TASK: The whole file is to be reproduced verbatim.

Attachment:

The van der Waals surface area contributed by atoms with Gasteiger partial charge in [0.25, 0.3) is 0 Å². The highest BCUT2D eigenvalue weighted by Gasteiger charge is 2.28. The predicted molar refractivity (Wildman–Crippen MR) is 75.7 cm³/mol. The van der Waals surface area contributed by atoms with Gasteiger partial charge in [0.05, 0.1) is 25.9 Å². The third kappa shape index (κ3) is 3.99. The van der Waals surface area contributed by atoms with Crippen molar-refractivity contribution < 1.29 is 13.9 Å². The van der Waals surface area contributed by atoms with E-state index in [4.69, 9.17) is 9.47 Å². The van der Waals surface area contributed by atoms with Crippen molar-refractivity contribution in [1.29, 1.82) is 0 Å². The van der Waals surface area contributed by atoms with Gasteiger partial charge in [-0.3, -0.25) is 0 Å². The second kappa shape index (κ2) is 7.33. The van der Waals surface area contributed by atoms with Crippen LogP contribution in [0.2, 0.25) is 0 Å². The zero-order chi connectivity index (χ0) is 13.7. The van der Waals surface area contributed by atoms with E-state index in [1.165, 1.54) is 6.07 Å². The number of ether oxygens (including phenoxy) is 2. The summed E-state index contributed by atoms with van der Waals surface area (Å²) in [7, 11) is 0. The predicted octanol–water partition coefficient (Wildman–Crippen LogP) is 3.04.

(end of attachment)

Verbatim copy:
The van der Waals surface area contributed by atoms with Gasteiger partial charge in [0.25, 0.3) is 0 Å². The highest BCUT2D eigenvalue weighted by Gasteiger charge is 2.28. The predicted molar refractivity (Wildman–Crippen MR) is 75.7 cm³/mol. The van der Waals surface area contributed by atoms with Gasteiger partial charge in [0.05, 0.1) is 25.9 Å². The third kappa shape index (κ3) is 3.99. The van der Waals surface area contributed by atoms with Crippen molar-refractivity contribution < 1.29 is 13.9 Å². The van der Waals surface area contributed by atoms with E-state index in [4.69, 9.17) is 9.47 Å². The van der Waals surface area contributed by atoms with Crippen molar-refractivity contribution in [1.29, 1.82) is 0 Å². The van der Waals surface area contributed by atoms with Gasteiger partial charge in [-0.3, -0.25) is 0 Å². The second kappa shape index (κ2) is 7.33. The van der Waals surface area contributed by atoms with Crippen LogP contribution in [0.2, 0.25) is 0 Å². The zero-order chi connectivity index (χ0) is 13.7. The van der Waals surface area contributed by atoms with E-state index in [1.165, 1.54) is 6.07 Å². The number of ether oxygens (including phenoxy) is 2. The summed E-state index contributed by atoms with van der Waals surface area (Å²) in [7, 11) is 0. The predicted octanol–water partition coefficient (Wildman–Crippen LogP) is 3.04.